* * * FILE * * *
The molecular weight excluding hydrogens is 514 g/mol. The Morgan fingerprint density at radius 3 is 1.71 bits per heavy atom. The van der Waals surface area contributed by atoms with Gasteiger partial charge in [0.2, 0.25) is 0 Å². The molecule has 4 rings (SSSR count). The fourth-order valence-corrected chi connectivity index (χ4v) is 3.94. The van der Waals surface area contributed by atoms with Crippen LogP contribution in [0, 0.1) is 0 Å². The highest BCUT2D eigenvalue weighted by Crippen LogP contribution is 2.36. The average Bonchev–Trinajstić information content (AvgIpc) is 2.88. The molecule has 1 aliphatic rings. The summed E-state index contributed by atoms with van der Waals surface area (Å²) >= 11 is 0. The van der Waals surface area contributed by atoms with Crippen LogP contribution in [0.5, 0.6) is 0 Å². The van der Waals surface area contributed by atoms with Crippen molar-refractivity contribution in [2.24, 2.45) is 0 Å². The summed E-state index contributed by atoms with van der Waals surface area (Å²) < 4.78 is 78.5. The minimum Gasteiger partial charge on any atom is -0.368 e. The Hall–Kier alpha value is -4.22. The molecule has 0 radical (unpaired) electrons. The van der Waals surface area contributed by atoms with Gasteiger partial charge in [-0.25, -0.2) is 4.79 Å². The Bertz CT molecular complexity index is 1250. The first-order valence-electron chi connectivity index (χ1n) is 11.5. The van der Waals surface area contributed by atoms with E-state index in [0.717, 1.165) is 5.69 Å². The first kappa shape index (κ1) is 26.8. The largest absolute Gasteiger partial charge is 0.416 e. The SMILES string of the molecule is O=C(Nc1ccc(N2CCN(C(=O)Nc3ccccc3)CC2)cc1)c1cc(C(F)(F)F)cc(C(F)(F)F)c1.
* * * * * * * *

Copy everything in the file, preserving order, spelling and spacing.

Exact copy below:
The molecular weight excluding hydrogens is 514 g/mol. The Morgan fingerprint density at radius 3 is 1.71 bits per heavy atom. The van der Waals surface area contributed by atoms with Gasteiger partial charge in [0.2, 0.25) is 0 Å². The molecule has 4 rings (SSSR count). The fourth-order valence-corrected chi connectivity index (χ4v) is 3.94. The van der Waals surface area contributed by atoms with Crippen LogP contribution in [0, 0.1) is 0 Å². The highest BCUT2D eigenvalue weighted by Crippen LogP contribution is 2.36. The average Bonchev–Trinajstić information content (AvgIpc) is 2.88. The molecule has 1 aliphatic rings. The summed E-state index contributed by atoms with van der Waals surface area (Å²) >= 11 is 0. The van der Waals surface area contributed by atoms with Crippen LogP contribution in [0.5, 0.6) is 0 Å². The van der Waals surface area contributed by atoms with Crippen molar-refractivity contribution in [2.24, 2.45) is 0 Å². The summed E-state index contributed by atoms with van der Waals surface area (Å²) < 4.78 is 78.5. The minimum Gasteiger partial charge on any atom is -0.368 e. The Hall–Kier alpha value is -4.22. The molecule has 0 radical (unpaired) electrons. The van der Waals surface area contributed by atoms with Gasteiger partial charge in [-0.25, -0.2) is 4.79 Å². The Bertz CT molecular complexity index is 1250. The first-order valence-electron chi connectivity index (χ1n) is 11.5. The van der Waals surface area contributed by atoms with E-state index in [0.717, 1.165) is 5.69 Å². The first kappa shape index (κ1) is 26.8. The largest absolute Gasteiger partial charge is 0.416 e. The SMILES string of the molecule is O=C(Nc1ccc(N2CCN(C(=O)Nc3ccccc3)CC2)cc1)c1cc(C(F)(F)F)cc(C(F)(F)F)c1.